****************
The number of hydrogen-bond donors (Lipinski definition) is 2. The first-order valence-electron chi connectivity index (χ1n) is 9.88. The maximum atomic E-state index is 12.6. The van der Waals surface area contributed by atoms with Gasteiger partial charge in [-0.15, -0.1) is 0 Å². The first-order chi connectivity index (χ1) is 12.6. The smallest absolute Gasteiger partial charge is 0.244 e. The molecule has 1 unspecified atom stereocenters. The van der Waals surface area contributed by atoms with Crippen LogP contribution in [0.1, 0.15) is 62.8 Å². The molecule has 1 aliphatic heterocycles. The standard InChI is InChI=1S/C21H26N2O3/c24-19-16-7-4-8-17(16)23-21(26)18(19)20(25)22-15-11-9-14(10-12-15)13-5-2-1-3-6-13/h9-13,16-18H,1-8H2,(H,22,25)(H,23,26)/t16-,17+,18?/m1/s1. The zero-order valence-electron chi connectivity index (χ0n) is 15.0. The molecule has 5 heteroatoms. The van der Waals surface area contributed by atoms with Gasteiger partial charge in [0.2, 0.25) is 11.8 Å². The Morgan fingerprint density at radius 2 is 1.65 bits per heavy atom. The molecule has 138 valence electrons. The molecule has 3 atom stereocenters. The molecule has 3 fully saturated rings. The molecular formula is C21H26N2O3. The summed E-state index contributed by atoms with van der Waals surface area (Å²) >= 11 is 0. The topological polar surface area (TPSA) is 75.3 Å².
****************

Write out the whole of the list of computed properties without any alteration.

The number of hydrogen-bond donors (Lipinski definition) is 2. The first-order valence-electron chi connectivity index (χ1n) is 9.88. The maximum atomic E-state index is 12.6. The van der Waals surface area contributed by atoms with Gasteiger partial charge in [-0.15, -0.1) is 0 Å². The first-order chi connectivity index (χ1) is 12.6. The smallest absolute Gasteiger partial charge is 0.244 e. The molecule has 1 unspecified atom stereocenters. The van der Waals surface area contributed by atoms with Crippen LogP contribution in [0.1, 0.15) is 62.8 Å². The molecule has 1 aliphatic heterocycles. The standard InChI is InChI=1S/C21H26N2O3/c24-19-16-7-4-8-17(16)23-21(26)18(19)20(25)22-15-11-9-14(10-12-15)13-5-2-1-3-6-13/h9-13,16-18H,1-8H2,(H,22,25)(H,23,26)/t16-,17+,18?/m1/s1. The zero-order valence-electron chi connectivity index (χ0n) is 15.0. The molecule has 5 heteroatoms. The van der Waals surface area contributed by atoms with Gasteiger partial charge in [0.2, 0.25) is 11.8 Å². The Morgan fingerprint density at radius 2 is 1.65 bits per heavy atom. The molecule has 138 valence electrons. The molecule has 3 atom stereocenters. The molecule has 3 fully saturated rings. The molecular formula is C21H26N2O3. The summed E-state index contributed by atoms with van der Waals surface area (Å²) >= 11 is 0. The topological polar surface area (TPSA) is 75.3 Å².